A study published in The Journal of Neuroscience shows that dietary deficiencies in the type of fatty acids found in fish and other foods can limit brain growth during fetal development and early in life.
The findings suggest that women maintain a balanced diet rich in these fatty acids for themselves during pregnancy and for their babies after birth.The researchers identified for the first time how deficits in what are known as n-3 polyunsaturated fatty acids cause molecular changes in the developing brain that result in constrained growth of neurons and the synapses that connect them.
These fatty acids are precursors of docosahexaenoic acid, or DHA, which plays a key role in the healthy creation of the central nervous system. In their study, which used female frogs and tadpoles, the researchers were able to see how DHA-deficient brain tissue fostered poorly developed neurons and limited numbers of synapses, the vital conduits that allow neurons to communicate with each other.
The researchers utilized Xenopus laevis (the African clawed frog) as a model for this study because it allowed them to follow the progression and impact of the maternal dietary deficit in the offspring. Because frog embryos develop outside the mother and are translucent, the researchers could see dynamic changes in neurons and their synaptic connections in the intact, live embryos, where development can be easily studied from the time of fertilization to well after functional neural circuits form. They focused on the visual system because it's an accessible and well-established system known to depend on fatty acids for proper growth and utility.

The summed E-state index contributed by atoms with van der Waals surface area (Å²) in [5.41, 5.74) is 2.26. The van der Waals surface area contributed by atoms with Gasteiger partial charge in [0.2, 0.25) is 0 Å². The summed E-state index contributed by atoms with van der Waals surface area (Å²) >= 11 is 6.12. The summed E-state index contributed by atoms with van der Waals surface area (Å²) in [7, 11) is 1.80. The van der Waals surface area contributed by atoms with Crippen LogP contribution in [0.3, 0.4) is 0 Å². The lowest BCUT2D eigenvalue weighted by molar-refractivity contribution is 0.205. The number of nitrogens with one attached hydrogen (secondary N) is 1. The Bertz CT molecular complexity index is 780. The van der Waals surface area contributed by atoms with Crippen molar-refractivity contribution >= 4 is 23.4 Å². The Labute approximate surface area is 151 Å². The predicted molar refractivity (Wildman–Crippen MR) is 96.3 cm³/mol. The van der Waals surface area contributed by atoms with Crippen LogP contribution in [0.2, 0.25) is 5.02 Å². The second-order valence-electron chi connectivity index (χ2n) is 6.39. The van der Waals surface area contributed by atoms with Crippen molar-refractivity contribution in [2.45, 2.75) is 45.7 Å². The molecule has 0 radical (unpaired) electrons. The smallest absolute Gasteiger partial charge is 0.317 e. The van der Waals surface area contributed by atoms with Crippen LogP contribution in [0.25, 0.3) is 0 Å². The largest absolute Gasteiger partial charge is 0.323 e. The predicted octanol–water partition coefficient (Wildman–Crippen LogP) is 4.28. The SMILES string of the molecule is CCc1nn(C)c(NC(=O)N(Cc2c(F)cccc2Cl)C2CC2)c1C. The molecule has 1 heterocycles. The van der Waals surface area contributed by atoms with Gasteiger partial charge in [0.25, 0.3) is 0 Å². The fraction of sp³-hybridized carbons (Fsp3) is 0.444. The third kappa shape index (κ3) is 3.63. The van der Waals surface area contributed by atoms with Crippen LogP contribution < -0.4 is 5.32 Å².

The researchers found that when they changed the diets of DHA-deficient mothers to include a proper level of this dietary fatty acid, neuronal and synaptic growth flourished and returned to normal in the following generation of tadpoles.
DHA is essential for the development of a fetus's eyes and brain, especially during the last three months of pregnancy. It makes up 10%–15% of the total lipid amount of the cerebral cortex. DHA is also concentrated in the light-sensitive cells at the back of the eyes, where it accounts for as much as 50% of the total lipid amount of each retina.
Dietary DHA is mainly found in animal products: fish, eggs, and meat. Oily fish—mackerel, herring, salmon, trout, and sardines—are the richest dietary source. DHA is also found naturally in breast milk. Possibly because of this, the fatty acid is used as a supplement for premature babies and as an ingredient in baby formula during the first four months of life to promote better mental development.